In December 1827 Roscoe was attacked with paralysis; he recovered, but was confined to his study with his small collection of books and prints. In June 1831 he was prostrated by influenza, and died on the 30th of the month at his house in Lodge Lane, Toxteth Park, Liverpool. He was buried in the ground attached to the chapel in Renshaw Street, Liverpool, at the services of which he had been accustomed to attend.

Roscoe married, on 22 Feb. 1781, Jane (d. 1824), second daughter of William Griffies, a tradesman of Liverpool, by whom he had a family of seven sons and three daughters. His fifth son Thomas, the author and translator (1791–1871), and his youngest son Henry, the legal writer (1800–1836), are noticed separately. His eldest daughter, Mary Anne, the verse-writer, married Thomas Jevons of Liverpool [see Jevons, Mary Anne]. His daughter Jane Elizabeth, born in 1797, married the Rev. F. Hornblower, and published several volumes of verse between 1820 and 1843; she died at Liverpool in September 1853 (Gent. Mag. 1853, ii. 326; Brit. Mus. Cat.)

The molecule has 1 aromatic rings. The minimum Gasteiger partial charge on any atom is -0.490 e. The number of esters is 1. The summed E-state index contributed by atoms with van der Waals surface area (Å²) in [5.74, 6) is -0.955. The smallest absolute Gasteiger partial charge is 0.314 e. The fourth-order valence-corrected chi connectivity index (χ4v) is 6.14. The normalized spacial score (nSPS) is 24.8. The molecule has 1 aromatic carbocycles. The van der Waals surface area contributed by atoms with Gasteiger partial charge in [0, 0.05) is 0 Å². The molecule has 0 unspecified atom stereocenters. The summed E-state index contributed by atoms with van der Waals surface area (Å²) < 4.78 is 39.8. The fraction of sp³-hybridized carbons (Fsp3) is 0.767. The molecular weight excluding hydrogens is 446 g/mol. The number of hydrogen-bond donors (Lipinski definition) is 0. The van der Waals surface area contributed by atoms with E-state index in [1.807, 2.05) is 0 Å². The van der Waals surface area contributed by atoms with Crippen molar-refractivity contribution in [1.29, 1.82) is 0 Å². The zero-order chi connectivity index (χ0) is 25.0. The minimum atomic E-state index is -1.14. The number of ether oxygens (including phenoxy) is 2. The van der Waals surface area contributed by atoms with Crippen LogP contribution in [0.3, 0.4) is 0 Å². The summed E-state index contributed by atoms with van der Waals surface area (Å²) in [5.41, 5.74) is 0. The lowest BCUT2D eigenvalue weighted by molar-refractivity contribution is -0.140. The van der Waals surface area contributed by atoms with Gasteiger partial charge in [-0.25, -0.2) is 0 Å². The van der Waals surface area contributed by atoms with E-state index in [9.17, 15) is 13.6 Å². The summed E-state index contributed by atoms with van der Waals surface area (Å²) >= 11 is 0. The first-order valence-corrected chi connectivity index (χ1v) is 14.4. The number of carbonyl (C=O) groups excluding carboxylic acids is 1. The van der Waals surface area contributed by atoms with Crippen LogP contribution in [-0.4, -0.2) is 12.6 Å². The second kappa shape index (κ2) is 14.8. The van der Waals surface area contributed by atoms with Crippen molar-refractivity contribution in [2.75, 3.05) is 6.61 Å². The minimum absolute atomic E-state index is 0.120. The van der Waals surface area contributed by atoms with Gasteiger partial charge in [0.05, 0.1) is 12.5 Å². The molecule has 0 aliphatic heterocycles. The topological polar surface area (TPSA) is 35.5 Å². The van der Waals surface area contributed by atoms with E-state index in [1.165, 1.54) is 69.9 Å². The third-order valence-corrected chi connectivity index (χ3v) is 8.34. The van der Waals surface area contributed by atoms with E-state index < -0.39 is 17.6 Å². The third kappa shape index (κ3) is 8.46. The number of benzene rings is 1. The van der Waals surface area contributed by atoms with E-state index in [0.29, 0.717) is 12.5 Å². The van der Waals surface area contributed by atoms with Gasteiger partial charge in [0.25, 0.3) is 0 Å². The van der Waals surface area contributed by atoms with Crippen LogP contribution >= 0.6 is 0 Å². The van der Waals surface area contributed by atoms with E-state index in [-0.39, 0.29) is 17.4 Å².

Roscoe's writings had the effect of stimulating a European interest in Italian literature and history, and his zeal for culture and art in his native place deserved the tribute that was paid to his memory by the celebration at Liverpool, on 8 March 1853, of the Roscoe Centenary Festival. Dr. Traill, the friend and physician of Roscoe, describes him as simple and upright in character, and as possessing much charm of manner. In person he was tall, with clear and mild grey eyes, and an ‘expressive and cheerful face.’ De Quincey (Works, ed. Masson, ii. 127), who rather disparages the Liverpool literary coterie to which Roscoe belonged, describes him about 1801 as ‘simple and manly in his demeanour,’ but adds that, in spite of his boldness as a politician, there was ‘the feebleness of the mere belles-lettrist’ in his views on many subjects. Washington Irving in his ‘Sketch Book’ has recorded his impressions of Roscoe as he appeared shortly before 1820; Mrs. Hemans, who saw Roscoe in his latest years, speaks of him as ‘a delightful old man, with a fine Roman style of head,’ sitting in the study of his small house surrounded by busts, books, and flowers. There are numerous portraits of Roscoe: (1) Painting (æt. 38) by John Williamson is in the National Portrait Gallery, London; it was engraved in Henry Roscoe's ‘Life of W. Roscoe,’ vol. i. front.; (2) painting by Sir Martin Archer Shee (1813) for Mr. Coke of Holkham; (3) terra-cotta medallion made in 1813 by John Gibson (cf. H. Roscoe's Life, vol. ii. front.); (4) painting by J. Lonsdale (1825) presented to the Liverpool Royal Institution (engraved in Baines's ‘Lancaster,’ 1836, iii. 523); (5) bust by John Gibson presented by the sculptor to the Liverpool Royal Institution in 1827, in gratitude for the aid given to him in early life by Roscoe; (6) bronze medal (issued by Clements of Liverpool, 1806?) by Clint, after Gibson's terra-cotta medallion (this, and another portrait medal, rev. Mount Parnassus, are in the British Museum); (7) bust by Spence of Liverpool; (8) two miniatures by Haughton and Hargreaves; (9) marble statue by Chantrey, publicly subscribed for, and placed in 1841 in the Gallery of Art attached to the Liverpool Royal Institution.